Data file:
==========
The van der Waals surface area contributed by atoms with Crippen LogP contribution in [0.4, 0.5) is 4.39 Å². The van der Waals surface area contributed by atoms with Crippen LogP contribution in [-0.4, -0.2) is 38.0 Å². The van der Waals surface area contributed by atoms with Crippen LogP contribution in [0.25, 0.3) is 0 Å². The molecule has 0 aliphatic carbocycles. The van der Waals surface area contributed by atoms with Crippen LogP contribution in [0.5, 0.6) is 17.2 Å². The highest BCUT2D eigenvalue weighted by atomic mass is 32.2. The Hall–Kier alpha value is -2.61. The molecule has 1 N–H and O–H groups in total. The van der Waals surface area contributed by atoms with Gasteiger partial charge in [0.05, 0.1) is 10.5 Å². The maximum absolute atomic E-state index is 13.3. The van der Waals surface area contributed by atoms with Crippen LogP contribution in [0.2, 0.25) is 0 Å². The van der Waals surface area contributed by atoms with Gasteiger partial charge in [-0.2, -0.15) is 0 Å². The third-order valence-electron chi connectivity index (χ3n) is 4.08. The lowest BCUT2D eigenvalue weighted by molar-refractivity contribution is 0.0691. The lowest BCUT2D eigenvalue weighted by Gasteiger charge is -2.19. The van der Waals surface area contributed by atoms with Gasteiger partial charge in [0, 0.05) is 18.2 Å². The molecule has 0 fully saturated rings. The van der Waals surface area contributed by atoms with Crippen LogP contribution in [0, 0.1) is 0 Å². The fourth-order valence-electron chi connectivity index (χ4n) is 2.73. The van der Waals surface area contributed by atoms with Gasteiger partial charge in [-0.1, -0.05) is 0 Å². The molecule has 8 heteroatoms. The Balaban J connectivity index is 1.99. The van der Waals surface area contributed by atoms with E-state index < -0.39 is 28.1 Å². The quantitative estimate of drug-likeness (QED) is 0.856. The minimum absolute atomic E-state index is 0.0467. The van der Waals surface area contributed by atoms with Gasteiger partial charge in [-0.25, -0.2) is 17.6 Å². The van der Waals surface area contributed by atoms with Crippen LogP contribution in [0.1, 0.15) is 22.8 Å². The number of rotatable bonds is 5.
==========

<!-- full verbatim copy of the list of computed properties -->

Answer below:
The van der Waals surface area contributed by atoms with Crippen LogP contribution in [0.4, 0.5) is 4.39 Å². The van der Waals surface area contributed by atoms with Crippen LogP contribution in [-0.4, -0.2) is 38.0 Å². The van der Waals surface area contributed by atoms with Crippen LogP contribution in [0.25, 0.3) is 0 Å². The molecule has 0 aliphatic carbocycles. The van der Waals surface area contributed by atoms with Crippen LogP contribution in [0.5, 0.6) is 17.2 Å². The highest BCUT2D eigenvalue weighted by atomic mass is 32.2. The Hall–Kier alpha value is -2.61. The molecule has 1 N–H and O–H groups in total. The van der Waals surface area contributed by atoms with Gasteiger partial charge in [0.05, 0.1) is 10.5 Å². The maximum absolute atomic E-state index is 13.3. The van der Waals surface area contributed by atoms with Crippen LogP contribution in [0.2, 0.25) is 0 Å². The van der Waals surface area contributed by atoms with Gasteiger partial charge in [-0.2, -0.15) is 0 Å². The third-order valence-electron chi connectivity index (χ3n) is 4.08. The lowest BCUT2D eigenvalue weighted by molar-refractivity contribution is 0.0691. The lowest BCUT2D eigenvalue weighted by Gasteiger charge is -2.19. The van der Waals surface area contributed by atoms with Gasteiger partial charge in [0, 0.05) is 18.2 Å². The molecule has 0 fully saturated rings. The van der Waals surface area contributed by atoms with Crippen LogP contribution in [0, 0.1) is 0 Å². The fourth-order valence-electron chi connectivity index (χ4n) is 2.73. The van der Waals surface area contributed by atoms with Gasteiger partial charge in [-0.1, -0.05) is 0 Å². The molecule has 8 heteroatoms. The Balaban J connectivity index is 1.99. The van der Waals surface area contributed by atoms with E-state index < -0.39 is 28.1 Å². The quantitative estimate of drug-likeness (QED) is 0.856. The minimum absolute atomic E-state index is 0.0467. The van der Waals surface area contributed by atoms with Gasteiger partial charge in [-0.25, -0.2) is 17.6 Å². The van der Waals surface area contributed by atoms with Crippen LogP contribution in [0.1, 0.15) is 22.8 Å². The number of rotatable bonds is 5.